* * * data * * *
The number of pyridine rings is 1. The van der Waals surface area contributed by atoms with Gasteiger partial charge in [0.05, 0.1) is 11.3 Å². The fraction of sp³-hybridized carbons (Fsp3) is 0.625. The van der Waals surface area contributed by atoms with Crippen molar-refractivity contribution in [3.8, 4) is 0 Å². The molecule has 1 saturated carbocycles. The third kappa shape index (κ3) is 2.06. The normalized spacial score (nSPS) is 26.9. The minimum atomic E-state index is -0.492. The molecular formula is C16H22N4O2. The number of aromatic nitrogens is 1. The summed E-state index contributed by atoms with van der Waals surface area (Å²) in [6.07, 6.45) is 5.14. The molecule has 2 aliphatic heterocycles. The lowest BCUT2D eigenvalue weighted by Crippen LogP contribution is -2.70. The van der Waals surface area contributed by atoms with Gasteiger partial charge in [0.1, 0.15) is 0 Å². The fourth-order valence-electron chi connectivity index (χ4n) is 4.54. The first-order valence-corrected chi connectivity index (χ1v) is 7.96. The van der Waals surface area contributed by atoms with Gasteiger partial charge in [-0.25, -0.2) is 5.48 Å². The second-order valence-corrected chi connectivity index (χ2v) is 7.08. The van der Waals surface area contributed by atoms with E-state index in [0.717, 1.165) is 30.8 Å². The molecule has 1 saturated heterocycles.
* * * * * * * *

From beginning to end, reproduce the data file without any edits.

The number of pyridine rings is 1. The van der Waals surface area contributed by atoms with Gasteiger partial charge in [0.05, 0.1) is 11.3 Å². The fraction of sp³-hybridized carbons (Fsp3) is 0.625. The van der Waals surface area contributed by atoms with Crippen molar-refractivity contribution in [3.8, 4) is 0 Å². The molecule has 1 saturated carbocycles. The third kappa shape index (κ3) is 2.06. The normalized spacial score (nSPS) is 26.9. The minimum atomic E-state index is -0.492. The molecular formula is C16H22N4O2. The number of aromatic nitrogens is 1. The summed E-state index contributed by atoms with van der Waals surface area (Å²) in [6.07, 6.45) is 5.14. The molecule has 2 aliphatic heterocycles. The lowest BCUT2D eigenvalue weighted by Crippen LogP contribution is -2.70. The van der Waals surface area contributed by atoms with Gasteiger partial charge in [0.1, 0.15) is 0 Å². The fourth-order valence-electron chi connectivity index (χ4n) is 4.54. The first-order valence-corrected chi connectivity index (χ1v) is 7.96. The van der Waals surface area contributed by atoms with Gasteiger partial charge in [-0.25, -0.2) is 5.48 Å². The second-order valence-corrected chi connectivity index (χ2v) is 7.08. The van der Waals surface area contributed by atoms with E-state index in [0.717, 1.165) is 30.8 Å². The molecule has 1 saturated heterocycles.